Andrew Gilligan first became famous for speaking out against the government during the war in Kosovo. In 2003, Gilligan accused the British government of “sexing up” its reports on Iraq’s military capabilities in order to justify joining the Bush Administration in the US-led attack. His primary criticism was centered around the UK report that Iraq could deploy biological and/or chemical weapons on the UK within forty-five minutes. He originally reported that experts had “serious doubts” about the authenticity of this report and called the government’s allegations against Iraq “questionable,” but in later reports, Gilligan substituted the word “questionable” for “wrong.” Lord Hutton later called Gilligan’s reports on The Today Programme “unfounded.” The UK government continued to pressure Gilligan to reveal his source for his allegations, but he subsequently refused. It was later uncovered that Gilligan’s source for the report was the world’s foremost biological weapons expert, Dr. David Kelly, who committed suicide shortly thereafter. After the publication of the Hutton Inquiry, which declared Gilligan’s accusations false, Gilligan resigned from the BBC, stating: “This report casts a chill over all journalism, not just the BBC's. It seeks to hold reporters, with all the difficulties they face, to a standard that it does not appear to demand of, for instance, Government dossiers.” Since his resignation, Gilligan’s career has made leaps and bounds. He currently works as a freelance television reporter and also currently serves as the Defense and Diplomatic Editor of The Spectator and writes for The Evening Standard.
French journalist Florence Aubenas has reported from some of the world’s most dangerous war zones. A foreign correspondent for the French daily Libération, Aubenas has covered wars in Algeria, Kosovo, and Afghanistan, as well as genocide in Rwanda. In December of 2004, she was sent to Baghdad on an assignment to cover the Iraqi elections. The following month, however, she was captured in the al-Jadriya district while reporting near Baghdad University. Blindfolded and chained, Aubenas was held captive in a two meter by two meter room in total darkness for 157 days. During this time, she was severely beaten, given very little food and water, and was subjected to temperatures of up to 50 degrees Celsius (122 degrees Fahrenheit). After recuperating from her captivity, Abenas has courageously returned to work, ready to travel into danger zones again.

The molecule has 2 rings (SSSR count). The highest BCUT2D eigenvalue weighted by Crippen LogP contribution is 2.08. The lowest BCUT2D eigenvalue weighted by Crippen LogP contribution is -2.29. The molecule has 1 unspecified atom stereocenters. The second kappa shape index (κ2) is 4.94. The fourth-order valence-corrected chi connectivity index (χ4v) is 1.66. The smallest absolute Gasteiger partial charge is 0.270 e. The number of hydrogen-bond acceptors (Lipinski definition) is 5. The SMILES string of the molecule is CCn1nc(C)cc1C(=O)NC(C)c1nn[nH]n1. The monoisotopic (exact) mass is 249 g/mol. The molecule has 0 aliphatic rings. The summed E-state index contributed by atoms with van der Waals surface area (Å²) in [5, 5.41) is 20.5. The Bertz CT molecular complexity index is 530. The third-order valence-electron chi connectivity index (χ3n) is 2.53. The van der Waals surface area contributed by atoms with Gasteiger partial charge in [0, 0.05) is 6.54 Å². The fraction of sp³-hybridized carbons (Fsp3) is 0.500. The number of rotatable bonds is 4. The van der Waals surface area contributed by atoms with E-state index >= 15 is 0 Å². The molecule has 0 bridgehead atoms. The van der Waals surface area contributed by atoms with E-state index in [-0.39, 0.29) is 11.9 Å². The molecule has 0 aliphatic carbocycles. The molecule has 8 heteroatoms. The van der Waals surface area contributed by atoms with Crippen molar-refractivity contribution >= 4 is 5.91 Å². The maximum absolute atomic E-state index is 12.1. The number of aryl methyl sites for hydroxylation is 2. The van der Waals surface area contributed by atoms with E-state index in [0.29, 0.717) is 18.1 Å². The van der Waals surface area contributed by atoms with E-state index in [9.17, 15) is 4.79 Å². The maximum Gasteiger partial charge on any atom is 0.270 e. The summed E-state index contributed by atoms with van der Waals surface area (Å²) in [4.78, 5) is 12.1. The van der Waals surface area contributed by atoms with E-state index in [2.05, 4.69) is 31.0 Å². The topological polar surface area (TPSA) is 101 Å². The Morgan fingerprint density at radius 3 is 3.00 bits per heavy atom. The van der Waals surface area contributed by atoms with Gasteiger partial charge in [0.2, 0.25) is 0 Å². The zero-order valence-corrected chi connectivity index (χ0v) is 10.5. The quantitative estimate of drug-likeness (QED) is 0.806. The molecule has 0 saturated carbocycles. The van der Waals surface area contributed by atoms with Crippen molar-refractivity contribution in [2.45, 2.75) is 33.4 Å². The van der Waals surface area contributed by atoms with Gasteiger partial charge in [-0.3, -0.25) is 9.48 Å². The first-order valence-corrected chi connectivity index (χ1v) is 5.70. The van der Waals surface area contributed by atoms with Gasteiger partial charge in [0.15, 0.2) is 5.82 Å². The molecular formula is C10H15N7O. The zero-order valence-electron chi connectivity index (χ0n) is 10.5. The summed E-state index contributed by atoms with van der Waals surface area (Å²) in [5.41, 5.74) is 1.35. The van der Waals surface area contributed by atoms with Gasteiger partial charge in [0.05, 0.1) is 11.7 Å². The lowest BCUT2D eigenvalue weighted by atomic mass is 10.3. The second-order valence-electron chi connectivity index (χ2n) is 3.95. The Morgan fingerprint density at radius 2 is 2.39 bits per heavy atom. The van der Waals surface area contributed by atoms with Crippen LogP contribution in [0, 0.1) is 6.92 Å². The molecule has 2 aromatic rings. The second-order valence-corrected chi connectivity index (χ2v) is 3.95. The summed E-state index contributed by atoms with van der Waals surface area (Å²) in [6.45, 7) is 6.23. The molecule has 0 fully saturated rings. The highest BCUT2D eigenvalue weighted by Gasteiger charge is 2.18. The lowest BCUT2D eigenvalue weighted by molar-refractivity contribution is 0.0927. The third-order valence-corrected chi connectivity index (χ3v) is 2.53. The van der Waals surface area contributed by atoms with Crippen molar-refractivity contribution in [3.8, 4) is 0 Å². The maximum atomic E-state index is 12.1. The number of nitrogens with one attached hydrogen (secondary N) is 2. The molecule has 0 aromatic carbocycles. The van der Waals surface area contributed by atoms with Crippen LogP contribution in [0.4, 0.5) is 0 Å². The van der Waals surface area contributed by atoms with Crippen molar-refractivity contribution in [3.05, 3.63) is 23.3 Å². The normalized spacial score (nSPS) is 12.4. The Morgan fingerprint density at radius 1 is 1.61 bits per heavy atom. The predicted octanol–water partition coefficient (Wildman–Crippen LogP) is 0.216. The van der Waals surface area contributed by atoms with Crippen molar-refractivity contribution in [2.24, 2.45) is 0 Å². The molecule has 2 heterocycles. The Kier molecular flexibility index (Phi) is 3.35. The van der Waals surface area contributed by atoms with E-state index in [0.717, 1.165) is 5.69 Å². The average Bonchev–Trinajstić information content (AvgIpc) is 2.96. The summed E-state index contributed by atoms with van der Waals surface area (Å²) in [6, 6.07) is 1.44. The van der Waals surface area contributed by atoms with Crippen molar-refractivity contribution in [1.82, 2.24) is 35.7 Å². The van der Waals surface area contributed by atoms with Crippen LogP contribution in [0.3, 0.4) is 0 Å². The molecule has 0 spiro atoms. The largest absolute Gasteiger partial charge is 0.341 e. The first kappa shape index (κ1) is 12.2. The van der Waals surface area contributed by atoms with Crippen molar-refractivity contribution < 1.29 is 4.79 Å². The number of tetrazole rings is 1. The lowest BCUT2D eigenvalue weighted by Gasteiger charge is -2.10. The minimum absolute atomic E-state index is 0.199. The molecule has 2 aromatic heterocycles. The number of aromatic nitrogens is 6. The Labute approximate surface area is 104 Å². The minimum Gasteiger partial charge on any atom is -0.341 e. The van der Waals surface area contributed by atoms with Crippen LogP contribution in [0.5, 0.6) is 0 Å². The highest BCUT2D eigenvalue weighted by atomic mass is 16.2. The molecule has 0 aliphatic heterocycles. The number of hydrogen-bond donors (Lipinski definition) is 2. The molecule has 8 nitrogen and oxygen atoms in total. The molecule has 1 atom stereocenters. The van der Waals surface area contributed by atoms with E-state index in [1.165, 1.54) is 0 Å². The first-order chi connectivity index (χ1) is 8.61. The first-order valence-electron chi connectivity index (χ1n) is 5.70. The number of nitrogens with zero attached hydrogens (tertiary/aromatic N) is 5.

Robert Fisk, the Middle Eastern correspondent for the British newspaper The Independent, has been reporting internationally for over thirty years. His work has taken him to the 1974 Carnation Revolution of Portugal, the 1975-1990 Lebanese Civil War, the 1979 Iranian Revolution, the Persian Gulf War, and the 2003 invasian of Iraq. He has written hundreds of articles and several bestselling books, including The Great Quest for Civilization: The Conquest of the Middle East. His journalistic investigations have included sharp criticisms both of Middle Eastern and Western governments, receiving criticism from both sides. And Fisk, too, has faced violence in an attempt to report from danger zones. Once, while stationed in Pakistan, he was attacked by a group of Afghani refugees. He later said of his assault, "I couldn't blame them for what they were doing. … the brutality was entirely the product of others, of us – of we who had armed their struggle against the Russians and ignored their pain and laughed at their civil war and then armed and paid them again for the ‘War for Civilisation’ just a few miles away and then bombed their homes and ripped up their families and called them ‘collateral damage.’”
The world of entertainment has long played an essential role in the influence of public opinion. Yet while some Hollywood celebrities have chosen to remain silent in the face of world events, a few have stepped out from the crowd to use their work in order to make a statement. George Clooney’s films of late have been geared toward criticism of US foreign policy. The former ER star who made his millions through roles in action films and romantic comedies has recently taken a stand to make his work count. His 2004 directorial debut, Good Night and Good Luck (which he also co-wrote) sought to expose the evils of McCarthyism and draw comparisons to the right-wing hysteria which still exists in American society today. In 2005, he also produced and starred in the film Syriana, which discussed the corruptions of US foreign policy in an age of so-called “terrorism”; his role in this film won him an Academy Award for Best Supporting Actor.
As the world is currently being duped by the horrific lies spun by world governments and propagated by the mainstream media, there are a few remaining brave journalists and artists who continue to demonstrate the qualities of the heroes before them. The heroes and heroines we name in this article are only a few of those whose integrity has prevailed despite the threat of the loss of their jobs, their reputations, and even their lives. To all those, past and present, who have sacrificed themselves in the name of journalistic integrity and global justice, we salute you.
1st July 2006